Candelise C, Westacott P, 2017, Can integration of PV within UK electricity network be improved? A GIS based assessment of storage, ENERGY POLICY, Vol: 109, Pages: 694-703, ISSN: 0301-4215
Candelise C, Ruggieri G, 2017, Community energy in Italy: heterogeneous institutional characteristics and citizens engagement, Publisher: IEFE Working Paper N.93
Sandwell P, Chan NLA, Foster S, et al., 2016, Off-grid solar photovoltaic systems for rural electrification and emissions mitigation in India, Solar Energy Materials and Solar Cells, Vol: 156, Pages: 147-156, ISSN: 0927-0248
Candelise C, 2016, The application of crowdfunding to the energy sector, Crowdfunding for Sustainable Entrepreneurship and Innovation, Publisher: Business Science Reference, Pages: 266-287, ISBN: 9781522505686
Crowdfunding in energy begins as a response to reduced investments (both governmental and private) into the transition to decarbonized energy systems and to the spread of innovative business models and approaches conductive of greater participation of citizens and communities in distributed renewable energy projects. This chapter presents results of a worldwide overview of the use of crowdfunding in the energy industry. Evidence gathered from available energy crowdfunding platforms highlight a very new, but quite dynamic sector. The crowdfunding tool has been applied in most of its forms, ranging from peer-to-business lending to pure donation, with strong environmental and social mission and the explicit aim of increasing participation of citizens in sustainable energy investment. Evidence also shows that, despite maintaining their environmental and clean energy focus, some energy platforms have begun to move from niche, grass root initiatives into larger projects and collaboration with energy private sector and institutional finance.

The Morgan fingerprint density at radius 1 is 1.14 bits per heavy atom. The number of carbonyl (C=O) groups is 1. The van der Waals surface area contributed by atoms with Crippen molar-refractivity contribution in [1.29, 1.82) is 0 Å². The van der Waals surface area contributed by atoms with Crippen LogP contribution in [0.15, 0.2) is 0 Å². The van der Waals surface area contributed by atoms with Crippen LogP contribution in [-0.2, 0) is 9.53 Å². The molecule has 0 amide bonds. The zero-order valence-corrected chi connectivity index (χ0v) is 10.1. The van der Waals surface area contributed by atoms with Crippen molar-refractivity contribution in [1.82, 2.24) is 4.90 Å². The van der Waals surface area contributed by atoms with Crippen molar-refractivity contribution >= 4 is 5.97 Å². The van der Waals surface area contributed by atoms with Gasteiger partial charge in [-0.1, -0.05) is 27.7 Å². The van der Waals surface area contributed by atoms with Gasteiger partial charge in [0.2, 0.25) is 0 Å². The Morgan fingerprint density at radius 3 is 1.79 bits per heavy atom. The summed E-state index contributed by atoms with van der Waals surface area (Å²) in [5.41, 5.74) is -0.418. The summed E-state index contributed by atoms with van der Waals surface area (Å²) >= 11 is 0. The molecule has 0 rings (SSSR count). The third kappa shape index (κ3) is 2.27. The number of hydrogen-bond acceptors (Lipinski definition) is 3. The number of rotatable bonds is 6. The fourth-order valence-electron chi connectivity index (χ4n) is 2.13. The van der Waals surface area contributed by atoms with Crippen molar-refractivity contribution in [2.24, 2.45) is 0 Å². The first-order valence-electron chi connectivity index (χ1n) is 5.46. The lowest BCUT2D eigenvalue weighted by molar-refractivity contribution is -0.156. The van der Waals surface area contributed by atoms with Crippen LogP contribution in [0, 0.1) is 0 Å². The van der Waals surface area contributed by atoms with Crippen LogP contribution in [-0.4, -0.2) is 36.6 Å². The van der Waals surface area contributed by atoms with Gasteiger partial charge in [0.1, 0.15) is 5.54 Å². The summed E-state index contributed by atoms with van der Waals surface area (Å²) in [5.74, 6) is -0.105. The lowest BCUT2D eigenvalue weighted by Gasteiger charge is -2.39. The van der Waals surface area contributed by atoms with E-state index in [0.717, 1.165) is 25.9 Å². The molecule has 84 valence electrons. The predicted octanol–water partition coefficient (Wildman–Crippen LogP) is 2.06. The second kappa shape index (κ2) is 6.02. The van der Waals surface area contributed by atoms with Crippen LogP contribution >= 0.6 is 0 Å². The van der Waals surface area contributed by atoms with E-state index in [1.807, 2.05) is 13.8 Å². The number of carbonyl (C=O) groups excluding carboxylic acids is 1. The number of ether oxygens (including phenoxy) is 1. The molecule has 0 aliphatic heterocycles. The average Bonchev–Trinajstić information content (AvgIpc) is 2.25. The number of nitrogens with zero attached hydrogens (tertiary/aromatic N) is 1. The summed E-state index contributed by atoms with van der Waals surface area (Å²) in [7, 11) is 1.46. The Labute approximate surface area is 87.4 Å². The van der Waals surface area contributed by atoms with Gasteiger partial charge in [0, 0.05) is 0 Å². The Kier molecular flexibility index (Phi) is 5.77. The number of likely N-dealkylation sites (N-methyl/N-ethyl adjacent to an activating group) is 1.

Westacott P, Candelise C, 2016, Assessing the impacts of photovoltaic penetration across an entire low-voltage distribution network containing 1.5 million customers, IET Renewable Power Generation, Vol: 10, Pages: 460-466, ISSN: 1752-1416
Deployment of grid-connected photovoltaics (PV) in the UK has increased rapidly. By 2014 there were over 650,000 installations (over 5 GWp), spread over different market segments (on site of existing domestic and non-domestic electricity demand customers, or connected directly to the network, e.g. solar farms). This rapid deployment and diverse market segmentation raises questions about impacts upon the electricity network. Here the authors present a novel geographical information system framework which maps current PV deployment and electricity demand to sensitive spatial resolution and by market segment. This is used to understand how current PV deployment affects power flows between the high-voltage (HV) and low-voltage (LV) network. The analysis reveals that overall, current LV PV generation is significantly below summer daytime LV demand – with over half of the areas investigated showing electricity demand five times greater than peak PV generation. Interestingly a small number of areas exhibit peak PV generation greater than demand, where reverse power flow from LV to HV may occur. The framework is hence capable of identifying the areas where network impacts are likely to occur and will also be useful to consider how integration strategies, such as energy storage and demand response could facilitate further PV deployment.
Candelise C, 2016, Crowdfunding in the energy sector: a smart financing and empowering tool for citizens and communities?, 9th International Conference Improving Energy Efficiency in Commercial Buildings and Smart Communities (IEECB&SC’16)